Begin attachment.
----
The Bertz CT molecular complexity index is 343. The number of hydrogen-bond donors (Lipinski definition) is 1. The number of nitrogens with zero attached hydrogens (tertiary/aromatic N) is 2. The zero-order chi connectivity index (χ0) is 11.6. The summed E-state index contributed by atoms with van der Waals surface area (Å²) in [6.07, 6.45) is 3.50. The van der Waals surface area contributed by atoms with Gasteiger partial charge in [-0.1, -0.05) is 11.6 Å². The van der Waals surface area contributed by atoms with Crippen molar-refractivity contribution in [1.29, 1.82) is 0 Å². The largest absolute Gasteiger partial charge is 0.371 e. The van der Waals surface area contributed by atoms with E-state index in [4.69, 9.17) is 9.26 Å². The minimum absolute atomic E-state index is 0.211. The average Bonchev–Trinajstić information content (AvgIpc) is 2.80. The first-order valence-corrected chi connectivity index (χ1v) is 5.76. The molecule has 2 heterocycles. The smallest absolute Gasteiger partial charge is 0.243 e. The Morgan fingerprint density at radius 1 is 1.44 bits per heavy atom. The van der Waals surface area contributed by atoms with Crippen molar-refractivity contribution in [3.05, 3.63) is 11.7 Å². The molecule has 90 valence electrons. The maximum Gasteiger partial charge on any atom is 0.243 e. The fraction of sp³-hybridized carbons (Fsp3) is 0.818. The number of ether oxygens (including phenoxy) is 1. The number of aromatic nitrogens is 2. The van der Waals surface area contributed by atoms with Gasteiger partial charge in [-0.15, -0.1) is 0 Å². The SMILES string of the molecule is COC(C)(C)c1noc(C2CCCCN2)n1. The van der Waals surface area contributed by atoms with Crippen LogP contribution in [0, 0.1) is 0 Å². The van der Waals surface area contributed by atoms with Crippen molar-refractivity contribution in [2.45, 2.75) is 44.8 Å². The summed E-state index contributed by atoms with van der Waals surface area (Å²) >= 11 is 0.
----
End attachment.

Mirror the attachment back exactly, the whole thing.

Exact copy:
The Bertz CT molecular complexity index is 343. The number of hydrogen-bond donors (Lipinski definition) is 1. The number of nitrogens with zero attached hydrogens (tertiary/aromatic N) is 2. The zero-order chi connectivity index (χ0) is 11.6. The summed E-state index contributed by atoms with van der Waals surface area (Å²) in [6.07, 6.45) is 3.50. The van der Waals surface area contributed by atoms with Gasteiger partial charge in [-0.1, -0.05) is 11.6 Å². The van der Waals surface area contributed by atoms with Crippen molar-refractivity contribution in [1.29, 1.82) is 0 Å². The largest absolute Gasteiger partial charge is 0.371 e. The van der Waals surface area contributed by atoms with E-state index in [4.69, 9.17) is 9.26 Å². The minimum absolute atomic E-state index is 0.211. The average Bonchev–Trinajstić information content (AvgIpc) is 2.80. The first-order valence-corrected chi connectivity index (χ1v) is 5.76. The molecule has 2 heterocycles. The smallest absolute Gasteiger partial charge is 0.243 e. The Morgan fingerprint density at radius 1 is 1.44 bits per heavy atom. The van der Waals surface area contributed by atoms with Crippen molar-refractivity contribution in [3.05, 3.63) is 11.7 Å². The molecule has 90 valence electrons. The maximum Gasteiger partial charge on any atom is 0.243 e. The fraction of sp³-hybridized carbons (Fsp3) is 0.818. The number of ether oxygens (including phenoxy) is 1. The number of aromatic nitrogens is 2. The van der Waals surface area contributed by atoms with Gasteiger partial charge in [-0.15, -0.1) is 0 Å². The SMILES string of the molecule is COC(C)(C)c1noc(C2CCCCN2)n1. The van der Waals surface area contributed by atoms with Crippen LogP contribution in [0, 0.1) is 0 Å². The van der Waals surface area contributed by atoms with Crippen molar-refractivity contribution in [2.45, 2.75) is 44.8 Å². The summed E-state index contributed by atoms with van der Waals surface area (Å²) >= 11 is 0.